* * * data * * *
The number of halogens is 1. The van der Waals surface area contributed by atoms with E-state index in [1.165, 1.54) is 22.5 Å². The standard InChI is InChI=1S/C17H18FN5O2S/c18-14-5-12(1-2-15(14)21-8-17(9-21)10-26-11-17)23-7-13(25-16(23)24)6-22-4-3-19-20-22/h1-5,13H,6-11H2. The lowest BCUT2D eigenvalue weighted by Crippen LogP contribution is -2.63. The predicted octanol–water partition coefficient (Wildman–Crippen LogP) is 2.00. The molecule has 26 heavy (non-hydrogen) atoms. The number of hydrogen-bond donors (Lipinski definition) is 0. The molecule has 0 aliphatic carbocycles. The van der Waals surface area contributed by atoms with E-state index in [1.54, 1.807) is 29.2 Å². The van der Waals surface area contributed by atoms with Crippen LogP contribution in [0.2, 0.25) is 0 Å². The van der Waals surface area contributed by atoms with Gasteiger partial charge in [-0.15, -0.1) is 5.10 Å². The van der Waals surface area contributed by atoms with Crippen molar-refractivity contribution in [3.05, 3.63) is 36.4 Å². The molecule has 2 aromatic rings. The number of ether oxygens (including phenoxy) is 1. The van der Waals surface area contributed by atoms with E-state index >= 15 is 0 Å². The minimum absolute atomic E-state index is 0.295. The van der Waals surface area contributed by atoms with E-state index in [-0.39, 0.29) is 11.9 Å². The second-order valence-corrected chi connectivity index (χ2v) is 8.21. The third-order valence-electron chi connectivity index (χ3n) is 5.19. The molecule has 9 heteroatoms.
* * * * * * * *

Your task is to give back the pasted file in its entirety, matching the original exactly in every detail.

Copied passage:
The number of halogens is 1. The van der Waals surface area contributed by atoms with E-state index in [1.165, 1.54) is 22.5 Å². The standard InChI is InChI=1S/C17H18FN5O2S/c18-14-5-12(1-2-15(14)21-8-17(9-21)10-26-11-17)23-7-13(25-16(23)24)6-22-4-3-19-20-22/h1-5,13H,6-11H2. The lowest BCUT2D eigenvalue weighted by Crippen LogP contribution is -2.63. The predicted octanol–water partition coefficient (Wildman–Crippen LogP) is 2.00. The molecule has 26 heavy (non-hydrogen) atoms. The number of hydrogen-bond donors (Lipinski definition) is 0. The molecule has 0 aliphatic carbocycles. The van der Waals surface area contributed by atoms with E-state index in [1.54, 1.807) is 29.2 Å². The van der Waals surface area contributed by atoms with Crippen LogP contribution in [0.2, 0.25) is 0 Å². The van der Waals surface area contributed by atoms with Gasteiger partial charge in [-0.15, -0.1) is 5.10 Å². The van der Waals surface area contributed by atoms with Crippen molar-refractivity contribution in [3.05, 3.63) is 36.4 Å². The molecule has 2 aromatic rings. The number of ether oxygens (including phenoxy) is 1. The van der Waals surface area contributed by atoms with E-state index >= 15 is 0 Å². The minimum absolute atomic E-state index is 0.295. The van der Waals surface area contributed by atoms with E-state index in [-0.39, 0.29) is 11.9 Å². The second-order valence-corrected chi connectivity index (χ2v) is 8.21. The third-order valence-electron chi connectivity index (χ3n) is 5.19. The molecule has 9 heteroatoms.